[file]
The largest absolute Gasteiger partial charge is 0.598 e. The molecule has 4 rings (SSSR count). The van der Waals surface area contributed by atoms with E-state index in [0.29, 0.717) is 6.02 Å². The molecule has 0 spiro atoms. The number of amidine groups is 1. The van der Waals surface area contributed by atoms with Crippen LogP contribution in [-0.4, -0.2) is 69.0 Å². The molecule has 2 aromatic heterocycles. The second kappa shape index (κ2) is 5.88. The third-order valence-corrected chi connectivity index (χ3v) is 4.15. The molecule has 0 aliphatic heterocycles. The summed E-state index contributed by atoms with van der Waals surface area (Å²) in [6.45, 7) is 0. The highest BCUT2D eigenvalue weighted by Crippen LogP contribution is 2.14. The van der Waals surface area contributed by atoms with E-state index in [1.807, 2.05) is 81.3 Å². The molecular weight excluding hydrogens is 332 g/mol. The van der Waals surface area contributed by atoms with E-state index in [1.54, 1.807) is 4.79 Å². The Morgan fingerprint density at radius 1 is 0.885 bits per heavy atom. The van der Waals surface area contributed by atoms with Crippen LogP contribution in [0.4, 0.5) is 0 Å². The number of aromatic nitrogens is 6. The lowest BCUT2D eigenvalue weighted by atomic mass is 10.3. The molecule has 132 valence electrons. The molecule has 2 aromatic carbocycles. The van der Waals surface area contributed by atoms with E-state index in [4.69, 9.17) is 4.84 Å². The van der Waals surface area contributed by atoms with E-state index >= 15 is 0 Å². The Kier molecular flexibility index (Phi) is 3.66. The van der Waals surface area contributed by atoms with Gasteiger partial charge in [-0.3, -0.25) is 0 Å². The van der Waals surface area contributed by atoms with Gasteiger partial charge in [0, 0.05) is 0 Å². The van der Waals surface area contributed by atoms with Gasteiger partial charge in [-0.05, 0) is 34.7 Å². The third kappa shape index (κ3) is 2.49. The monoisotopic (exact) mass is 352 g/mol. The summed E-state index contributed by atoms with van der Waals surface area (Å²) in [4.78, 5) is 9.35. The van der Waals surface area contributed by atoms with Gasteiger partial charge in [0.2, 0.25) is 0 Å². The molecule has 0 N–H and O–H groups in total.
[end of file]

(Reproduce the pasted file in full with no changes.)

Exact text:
The largest absolute Gasteiger partial charge is 0.598 e. The molecule has 4 rings (SSSR count). The van der Waals surface area contributed by atoms with E-state index in [0.29, 0.717) is 6.02 Å². The molecule has 0 spiro atoms. The number of amidine groups is 1. The van der Waals surface area contributed by atoms with Crippen LogP contribution in [-0.4, -0.2) is 69.0 Å². The molecule has 2 aromatic heterocycles. The second kappa shape index (κ2) is 5.88. The third-order valence-corrected chi connectivity index (χ3v) is 4.15. The molecule has 0 aliphatic heterocycles. The summed E-state index contributed by atoms with van der Waals surface area (Å²) in [6.45, 7) is 0. The highest BCUT2D eigenvalue weighted by Crippen LogP contribution is 2.14. The van der Waals surface area contributed by atoms with E-state index in [1.807, 2.05) is 81.3 Å². The molecular weight excluding hydrogens is 332 g/mol. The van der Waals surface area contributed by atoms with E-state index in [1.54, 1.807) is 4.79 Å². The Morgan fingerprint density at radius 1 is 0.885 bits per heavy atom. The van der Waals surface area contributed by atoms with Crippen LogP contribution in [0.4, 0.5) is 0 Å². The number of aromatic nitrogens is 6. The lowest BCUT2D eigenvalue weighted by atomic mass is 10.3. The molecule has 132 valence electrons. The molecule has 2 aromatic carbocycles. The van der Waals surface area contributed by atoms with E-state index in [4.69, 9.17) is 4.84 Å². The van der Waals surface area contributed by atoms with E-state index >= 15 is 0 Å². The Kier molecular flexibility index (Phi) is 3.66. The van der Waals surface area contributed by atoms with Gasteiger partial charge in [-0.3, -0.25) is 0 Å². The van der Waals surface area contributed by atoms with Gasteiger partial charge in [0, 0.05) is 0 Å². The van der Waals surface area contributed by atoms with Gasteiger partial charge in [-0.05, 0) is 34.7 Å². The third kappa shape index (κ3) is 2.49. The monoisotopic (exact) mass is 352 g/mol. The summed E-state index contributed by atoms with van der Waals surface area (Å²) in [4.78, 5) is 9.35. The van der Waals surface area contributed by atoms with Gasteiger partial charge in [0.2, 0.25) is 0 Å². The molecule has 0 N–H and O–H groups in total.